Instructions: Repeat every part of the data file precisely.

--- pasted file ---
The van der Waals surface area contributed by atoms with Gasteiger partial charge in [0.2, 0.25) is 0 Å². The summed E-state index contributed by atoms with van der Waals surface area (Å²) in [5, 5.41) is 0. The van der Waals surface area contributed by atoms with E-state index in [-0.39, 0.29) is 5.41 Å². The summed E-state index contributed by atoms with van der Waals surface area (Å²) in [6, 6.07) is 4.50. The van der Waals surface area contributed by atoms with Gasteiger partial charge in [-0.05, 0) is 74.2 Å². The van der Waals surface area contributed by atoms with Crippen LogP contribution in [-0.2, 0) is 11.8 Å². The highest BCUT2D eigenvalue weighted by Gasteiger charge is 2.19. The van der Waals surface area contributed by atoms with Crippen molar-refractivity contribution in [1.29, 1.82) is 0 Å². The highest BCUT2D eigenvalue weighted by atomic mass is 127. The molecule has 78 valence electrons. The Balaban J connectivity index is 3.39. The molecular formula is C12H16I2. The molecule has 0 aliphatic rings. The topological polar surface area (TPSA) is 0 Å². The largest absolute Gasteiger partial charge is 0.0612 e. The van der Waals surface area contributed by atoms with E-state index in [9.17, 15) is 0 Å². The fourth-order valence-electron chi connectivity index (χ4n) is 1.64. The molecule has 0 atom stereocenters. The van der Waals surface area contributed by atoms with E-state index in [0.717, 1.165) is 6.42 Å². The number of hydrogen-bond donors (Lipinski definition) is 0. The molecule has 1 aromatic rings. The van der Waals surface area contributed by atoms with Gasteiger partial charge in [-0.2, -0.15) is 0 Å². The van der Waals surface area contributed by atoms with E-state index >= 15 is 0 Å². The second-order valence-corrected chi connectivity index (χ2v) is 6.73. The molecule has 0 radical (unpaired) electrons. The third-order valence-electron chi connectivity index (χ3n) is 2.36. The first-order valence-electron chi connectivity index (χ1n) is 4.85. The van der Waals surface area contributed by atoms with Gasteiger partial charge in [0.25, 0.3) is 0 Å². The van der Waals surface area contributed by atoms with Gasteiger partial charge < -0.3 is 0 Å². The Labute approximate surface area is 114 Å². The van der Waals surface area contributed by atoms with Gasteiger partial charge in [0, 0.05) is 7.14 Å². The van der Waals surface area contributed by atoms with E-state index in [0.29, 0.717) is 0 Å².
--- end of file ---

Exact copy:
The van der Waals surface area contributed by atoms with Gasteiger partial charge in [0.2, 0.25) is 0 Å². The summed E-state index contributed by atoms with van der Waals surface area (Å²) in [5, 5.41) is 0. The van der Waals surface area contributed by atoms with E-state index in [-0.39, 0.29) is 5.41 Å². The summed E-state index contributed by atoms with van der Waals surface area (Å²) in [6, 6.07) is 4.50. The van der Waals surface area contributed by atoms with Gasteiger partial charge in [-0.05, 0) is 74.2 Å². The van der Waals surface area contributed by atoms with Crippen LogP contribution in [-0.2, 0) is 11.8 Å². The highest BCUT2D eigenvalue weighted by Gasteiger charge is 2.19. The van der Waals surface area contributed by atoms with Crippen molar-refractivity contribution in [1.29, 1.82) is 0 Å². The highest BCUT2D eigenvalue weighted by atomic mass is 127. The molecule has 78 valence electrons. The Balaban J connectivity index is 3.39. The molecular formula is C12H16I2. The molecule has 0 aliphatic rings. The topological polar surface area (TPSA) is 0 Å². The largest absolute Gasteiger partial charge is 0.0612 e. The van der Waals surface area contributed by atoms with E-state index in [9.17, 15) is 0 Å². The fourth-order valence-electron chi connectivity index (χ4n) is 1.64. The molecule has 0 atom stereocenters. The van der Waals surface area contributed by atoms with E-state index in [0.717, 1.165) is 6.42 Å². The number of hydrogen-bond donors (Lipinski definition) is 0. The molecule has 1 aromatic rings. The van der Waals surface area contributed by atoms with Gasteiger partial charge in [-0.2, -0.15) is 0 Å². The van der Waals surface area contributed by atoms with E-state index >= 15 is 0 Å². The second-order valence-corrected chi connectivity index (χ2v) is 6.73. The molecule has 0 radical (unpaired) electrons. The third-order valence-electron chi connectivity index (χ3n) is 2.36. The first-order valence-electron chi connectivity index (χ1n) is 4.85. The van der Waals surface area contributed by atoms with Gasteiger partial charge in [0.25, 0.3) is 0 Å². The van der Waals surface area contributed by atoms with Gasteiger partial charge < -0.3 is 0 Å². The Labute approximate surface area is 114 Å². The van der Waals surface area contributed by atoms with Gasteiger partial charge in [0, 0.05) is 7.14 Å². The van der Waals surface area contributed by atoms with E-state index in [0.29, 0.717) is 0 Å².